The IRS did not respond to questions about Lerner.
“It’s important to find the facts before you hold people accountable,” White House spokesman Jay Carney said Wednesday when asked why Lerner was still at the IRS.
The new acting commissioner, Daniel Werfel, started Wednesday. President Barack Obama asked him to report back in 30 days on what action he had taken to hold accountable staff who acted inappropriately. “There is a commitment here to get to the bottom of what happened,” Carney said.
Also testifying Wednesday was the first Obama administration official, Deputy Treasury Secretary Neal S. Wolin. He said he learned an inspector general’s audit was underway in 2012, but did not learn any details from J. Russell George, the Treasury inspector general for tax administration. “I told him that he should follow the facts where they lead. I told him that our job is to stay out of the way and let him do his work,” he said.
Republicans and Democrats on the oversight committee, without Lerner to question, focused most of their attention on Shulman, who ran the IRS for five years before leaving in November 2012.
Shulman, who also testified on Tuesday, again said that he never knew much about what his staff was doing to look for political activity in organizations seeking tax exemptions. He said he didn’t take action when he learned about it in early 2012 since he was told the problem had ended.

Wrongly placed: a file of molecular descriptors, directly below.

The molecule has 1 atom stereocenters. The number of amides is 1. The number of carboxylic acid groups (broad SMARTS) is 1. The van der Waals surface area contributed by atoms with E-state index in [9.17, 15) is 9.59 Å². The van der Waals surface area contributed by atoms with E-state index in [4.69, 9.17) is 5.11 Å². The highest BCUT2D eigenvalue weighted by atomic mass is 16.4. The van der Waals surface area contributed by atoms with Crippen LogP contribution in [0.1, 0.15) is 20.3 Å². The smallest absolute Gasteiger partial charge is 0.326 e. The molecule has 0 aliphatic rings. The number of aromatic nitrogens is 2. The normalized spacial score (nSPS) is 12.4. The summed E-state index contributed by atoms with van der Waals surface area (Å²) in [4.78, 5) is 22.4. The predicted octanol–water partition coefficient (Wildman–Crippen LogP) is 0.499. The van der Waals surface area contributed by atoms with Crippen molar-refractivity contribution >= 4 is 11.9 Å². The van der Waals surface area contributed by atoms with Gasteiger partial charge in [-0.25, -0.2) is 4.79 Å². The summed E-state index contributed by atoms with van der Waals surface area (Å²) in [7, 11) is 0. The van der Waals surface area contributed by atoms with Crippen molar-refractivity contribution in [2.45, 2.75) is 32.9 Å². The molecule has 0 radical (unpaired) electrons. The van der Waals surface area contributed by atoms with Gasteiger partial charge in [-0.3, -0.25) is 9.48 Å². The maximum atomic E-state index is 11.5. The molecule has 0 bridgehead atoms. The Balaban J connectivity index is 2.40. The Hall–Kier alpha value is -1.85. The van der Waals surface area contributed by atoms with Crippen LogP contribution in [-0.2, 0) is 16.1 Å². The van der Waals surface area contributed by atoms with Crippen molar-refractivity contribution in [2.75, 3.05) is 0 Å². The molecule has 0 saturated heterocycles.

“People in your own internal operation knew,” Issa told Shulman. “If you didn’t know, you were derelict in your duty, or your management style was such that you didn’t get informed. Either way, that is certainly not something you should be proud of.”
Shulman repeatedly parried questions about why he didn’t do more. “At the time I learned about this list I felt I was taking the appropriate actions and I felt my course was the right one, and I still feel that way today,” he said.
Many of the exchanges were testy. Some Republicans, trying to build a trail to the White House, asked Shulman what he talked about during his frequent visits to the executive mansion.
One, he pointedly noted, was “the Easter Egg roll with (his) kids.” But he said he steered clear of the subject: “It would not have been appropriate to have a conversation with anyone at the White House about the subject of discriminating against conservative groups in any part of our operations.”
The oversight committee staff has begun questioning IRS officials who were directly involved with supervising screeners and obtaining emails from the staff in Cincinnati who dealt with the issue.
One of those officials, Holly Paz, an attorney who worked under Lerner in Washington, said she first uncovered the improper screening in June 2011. She said the employees in Cincinnati didn’t realize that using terms such as “tea party” to single out applications crossed the line.
“They were not even aware of, you know, politics,” she said, according to committee staff. “Being outside of Washington, it was not something that they followed or had interest in.”
Many of the groups were sent letters with intrusive requests for information, such as lists of donors and details of their conversations at their events. Paz told the staff that no IRS managers looked at those letters before they went out, a practice that has since been changed.